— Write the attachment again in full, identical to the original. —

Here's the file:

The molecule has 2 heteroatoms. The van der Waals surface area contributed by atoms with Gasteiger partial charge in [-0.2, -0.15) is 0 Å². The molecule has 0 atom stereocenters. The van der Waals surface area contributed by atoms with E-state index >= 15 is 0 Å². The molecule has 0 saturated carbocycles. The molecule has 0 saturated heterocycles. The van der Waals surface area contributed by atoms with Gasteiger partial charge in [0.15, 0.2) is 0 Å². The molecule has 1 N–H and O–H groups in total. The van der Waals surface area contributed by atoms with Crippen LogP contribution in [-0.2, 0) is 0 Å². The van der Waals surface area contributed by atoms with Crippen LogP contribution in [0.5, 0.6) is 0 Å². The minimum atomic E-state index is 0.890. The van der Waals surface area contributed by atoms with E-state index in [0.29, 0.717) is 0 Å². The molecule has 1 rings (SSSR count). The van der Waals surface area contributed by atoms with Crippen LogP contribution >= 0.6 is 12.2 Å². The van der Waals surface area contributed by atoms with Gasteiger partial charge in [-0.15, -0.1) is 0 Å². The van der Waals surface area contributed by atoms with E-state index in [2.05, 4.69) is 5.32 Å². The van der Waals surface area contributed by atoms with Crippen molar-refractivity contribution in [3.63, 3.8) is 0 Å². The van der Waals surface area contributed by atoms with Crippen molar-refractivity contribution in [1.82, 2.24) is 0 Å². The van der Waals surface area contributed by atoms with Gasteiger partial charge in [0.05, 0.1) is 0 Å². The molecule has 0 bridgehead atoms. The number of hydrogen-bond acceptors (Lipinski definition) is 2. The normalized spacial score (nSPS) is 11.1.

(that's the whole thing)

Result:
The molecule has 2 heteroatoms. The van der Waals surface area contributed by atoms with Gasteiger partial charge in [-0.2, -0.15) is 0 Å². The molecule has 0 atom stereocenters. The van der Waals surface area contributed by atoms with E-state index >= 15 is 0 Å². The molecule has 0 saturated carbocycles. The molecule has 0 saturated heterocycles. The van der Waals surface area contributed by atoms with Gasteiger partial charge in [0.15, 0.2) is 0 Å². The molecule has 1 N–H and O–H groups in total. The van der Waals surface area contributed by atoms with Crippen LogP contribution in [-0.2, 0) is 0 Å². The van der Waals surface area contributed by atoms with Crippen LogP contribution in [0.5, 0.6) is 0 Å². The minimum atomic E-state index is 0.890. The van der Waals surface area contributed by atoms with E-state index in [0.29, 0.717) is 0 Å². The molecule has 1 rings (SSSR count). The van der Waals surface area contributed by atoms with Crippen LogP contribution >= 0.6 is 12.2 Å². The van der Waals surface area contributed by atoms with Gasteiger partial charge in [-0.15, -0.1) is 0 Å². The van der Waals surface area contributed by atoms with E-state index in [2.05, 4.69) is 5.32 Å². The van der Waals surface area contributed by atoms with Crippen molar-refractivity contribution in [3.63, 3.8) is 0 Å². The van der Waals surface area contributed by atoms with Crippen molar-refractivity contribution in [1.82, 2.24) is 0 Å². The van der Waals surface area contributed by atoms with Gasteiger partial charge in [0.05, 0.1) is 0 Å². The molecule has 0 bridgehead atoms. The number of hydrogen-bond acceptors (Lipinski definition) is 2. The normalized spacial score (nSPS) is 11.1.